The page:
Purdue University faculty and staff who developed the crop-saving bags that have improved food security for millions in Sub-Saharan Africa as well as the livelihoods of impoverished farm families are the 2016 recipients of the College of Agriculture's TEAM award.
The triple-bag technology created at Purdue University to help African smallholder farmers store their crops after harvest also enabled farmers in Sierra Leone to protect their seeds when the Ebola outbreak disrupted agricultural markets.
Purdue researchers have identified a set of genes that can be used to naturally boost the provitamin A content of corn kernels, a finding that could help combat vitamin A deficiency in developing countries and macular degeneration in the elderly.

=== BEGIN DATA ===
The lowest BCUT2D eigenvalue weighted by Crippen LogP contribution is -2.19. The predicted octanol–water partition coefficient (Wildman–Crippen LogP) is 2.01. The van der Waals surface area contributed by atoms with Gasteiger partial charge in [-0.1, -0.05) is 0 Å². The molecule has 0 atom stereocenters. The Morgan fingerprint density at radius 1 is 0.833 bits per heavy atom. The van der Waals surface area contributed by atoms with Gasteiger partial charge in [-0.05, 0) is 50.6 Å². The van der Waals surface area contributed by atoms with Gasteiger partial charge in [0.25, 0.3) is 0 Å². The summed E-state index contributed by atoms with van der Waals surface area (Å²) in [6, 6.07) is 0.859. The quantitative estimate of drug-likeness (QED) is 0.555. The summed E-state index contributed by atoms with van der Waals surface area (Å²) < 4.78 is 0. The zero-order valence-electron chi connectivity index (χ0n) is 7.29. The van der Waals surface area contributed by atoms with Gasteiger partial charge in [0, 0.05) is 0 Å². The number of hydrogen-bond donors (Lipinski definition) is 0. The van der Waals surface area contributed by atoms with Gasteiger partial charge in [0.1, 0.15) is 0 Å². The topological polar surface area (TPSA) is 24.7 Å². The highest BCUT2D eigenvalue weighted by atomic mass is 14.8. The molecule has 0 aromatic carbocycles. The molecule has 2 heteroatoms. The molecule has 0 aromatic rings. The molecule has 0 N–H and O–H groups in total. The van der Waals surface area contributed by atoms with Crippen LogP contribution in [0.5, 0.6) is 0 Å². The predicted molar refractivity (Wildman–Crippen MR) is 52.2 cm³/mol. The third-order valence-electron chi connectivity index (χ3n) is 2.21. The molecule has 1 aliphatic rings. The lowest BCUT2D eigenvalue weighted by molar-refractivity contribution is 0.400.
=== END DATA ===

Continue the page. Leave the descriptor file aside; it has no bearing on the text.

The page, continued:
Purdue University is establishing a center that will combine the broad-based expertise of dozens of faculty and staff members coordinating research, Extension and education to advance the production and use of soybeans.
Purdue University is receiving a $10 million grant from the Bill & Melinda Gates Foundation to develop a program that will put the crop-saving PICS bags into the hands of more farmers in Sub-Saharan Africa countries to improve their food security and income.
The U.S. Department of Agriculture's April 9 World Agricultural Supply and Demand Estimates continued a series of recent reports that have offered corn and soybean producers a more optimistic grain-price outlook than what was expected for most of the winter, Purdue Extension agricultural economist Chris Hurt says.
The impact of the PED virus in swine was felt most strongly during the unusually harsh winter months of December through February, Purdue University agricultural economist Chris Hurt said Monday (March 31).